Police opened an investigation this week into suspicions that either close associates of former Defense Minister Ehud Barak or Maj. Gen. (res.) Yoav Galant gave top-secret documents to people who weren’t authorized to see them.
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The documents included analyses of gaps in Israel’s intelligence-gathering network, details of relations between the various intelligence services, operational plans for fighting Hamas in Gaza and classified codenames of weapons systems.
Though the fraud squad received information about the documents over five months ago, it did nothing with it until now, despite knowing that unauthorized people continued to hold the documents in question. That delay could lead to fraud squad officers themselves being investigated for negligence.
The delay is especially surprising given that, just last week, police recommended indicting three former senior Israel Defense Forces officers for similar offenses: former Chief of Staff Gabi Ashkenazi, for giving journalists information classified as top-secret, and two of his top aides – Col. (res.) Erez Weiner and former IDF Spokesman Avi Benayahu – for improperly storing top-secret information on their personal computers.
Benayahu’s attorneys contacted the fraud squad three times, on March 26, June 18 and June 23, to warn that the McCann Erickson advertising agency – against which Benayahu had filed a libel suit (which was ultimately settled out of court) – was holding top-secret documents. But only after the attorneys contacted the prosecutor overseeing the probe into the case known as the Harpaz Affair did fraud squad chief Efraim Bracha finally order his staff to look into the matter.
The Harpaz affair began with a forged document aimed at thwarting Galant’s appointment as chief of staff, but quickly expanded into other issues, ultimately resulting in last week’s recommendation to indict Ashkenazi, Benayahu, Weiner and two other former senior officers on various charges.
In late March, attorneys Eyal Rosovsky and Zion Amir gave the police a collection of documents that they had obtained during their client’s suit against McCann Erickson. They also warned that “these documents can presumably be found in other places as well.”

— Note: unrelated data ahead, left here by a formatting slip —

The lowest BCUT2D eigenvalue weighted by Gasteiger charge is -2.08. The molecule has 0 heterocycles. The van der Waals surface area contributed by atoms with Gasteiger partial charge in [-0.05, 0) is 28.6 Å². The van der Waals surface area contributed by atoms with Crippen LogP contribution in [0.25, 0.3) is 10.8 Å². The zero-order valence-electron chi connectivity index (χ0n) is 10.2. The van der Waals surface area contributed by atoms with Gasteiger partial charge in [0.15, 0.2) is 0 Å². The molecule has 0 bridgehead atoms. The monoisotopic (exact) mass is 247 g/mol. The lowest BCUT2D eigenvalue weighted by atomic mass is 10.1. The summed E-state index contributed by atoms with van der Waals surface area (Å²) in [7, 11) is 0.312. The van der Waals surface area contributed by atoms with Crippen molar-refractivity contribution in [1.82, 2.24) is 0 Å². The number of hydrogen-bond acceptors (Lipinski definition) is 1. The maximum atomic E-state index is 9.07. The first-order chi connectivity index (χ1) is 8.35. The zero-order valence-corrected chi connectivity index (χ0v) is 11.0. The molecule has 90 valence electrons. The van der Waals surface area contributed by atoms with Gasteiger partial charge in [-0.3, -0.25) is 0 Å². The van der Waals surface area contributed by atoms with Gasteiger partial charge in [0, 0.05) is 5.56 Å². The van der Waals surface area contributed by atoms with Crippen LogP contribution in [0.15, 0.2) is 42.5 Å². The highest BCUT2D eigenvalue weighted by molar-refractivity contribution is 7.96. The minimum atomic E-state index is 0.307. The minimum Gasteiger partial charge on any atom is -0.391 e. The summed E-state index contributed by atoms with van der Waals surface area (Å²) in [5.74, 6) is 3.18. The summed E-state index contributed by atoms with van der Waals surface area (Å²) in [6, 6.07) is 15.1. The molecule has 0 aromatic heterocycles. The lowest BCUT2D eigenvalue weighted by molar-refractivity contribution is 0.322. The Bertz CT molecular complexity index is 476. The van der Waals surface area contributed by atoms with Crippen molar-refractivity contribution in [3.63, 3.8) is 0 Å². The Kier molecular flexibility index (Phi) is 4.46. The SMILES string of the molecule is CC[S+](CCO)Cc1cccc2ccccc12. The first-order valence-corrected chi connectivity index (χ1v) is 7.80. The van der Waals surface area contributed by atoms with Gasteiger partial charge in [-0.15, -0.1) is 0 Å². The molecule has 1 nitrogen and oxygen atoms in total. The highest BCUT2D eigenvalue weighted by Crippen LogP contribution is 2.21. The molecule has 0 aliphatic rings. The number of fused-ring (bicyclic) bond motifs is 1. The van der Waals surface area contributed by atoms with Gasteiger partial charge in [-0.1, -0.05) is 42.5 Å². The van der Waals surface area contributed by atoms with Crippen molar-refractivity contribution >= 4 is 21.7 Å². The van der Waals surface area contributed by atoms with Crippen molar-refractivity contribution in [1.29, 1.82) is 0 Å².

The attorneys cited several documents as being of particular concern, including the minutes of two meetings in which Galant testified to the State Comptroller’s Office about the Harpaz Affair. In the minutes, “which are classified as top-secret, Galant discussed extremely sensitive security issues at length,” the attorneys wrote.
To prepare for the libel suit, the letter continued, McCann Erickson’s attorneys spoke with various people who could have been responsible for giving the agency the documents. It specifically listed five of them: Galant; Barak; Barak’s former bureau chief, Yoni Koren; and journalists Ayala Hasson and Alex Fishman.
In one document, written about two months after Galant’s appointment as chief of staff was voided, Galant told the comptroller’s office that while preparing to assume the post, he had concluded “that the intelligence system is at a nadir.” In particular, he charged that during Ashkenazi’s term as chief of staff, then-Military Intelligence chief Amos Yadlin “began giving intelligence assessments in accordance with Ashkenazi’s views.”
Galant also discussed four different intelligence units, which he identified by both name and number, saying one had improved and three had gotten worse. In addition, he described MI’s relations with both the Mossad and the Shin Bet security service as “extremely bad.”
The documents obtained by McCann Erickson also included the minutes of two conversations in which Galant, a former GOC Southern Command, described various alternatives for conducting aerial or ground operations in Gaza, including their codenames. Another document included the classified codename of a weapons system.
The documents also contained top-secret correspondence (“sensitive, personal, for your eyes only”) between Ashkenazi and other people, including then-Shin Bet chief Yuval Diskin; affidavits that Barak and Galant gave to the comptroller’s office; and transcripts of conversations between Ashkenazi and his aides.
The documents also included Galant’s comments on many non-classified matters, including his personal opinion of Ashkenazi – “a con man, Dr. Jekyll and Mr. Hyde” – and of himself: “I’m the one best suited to be chief of staff.”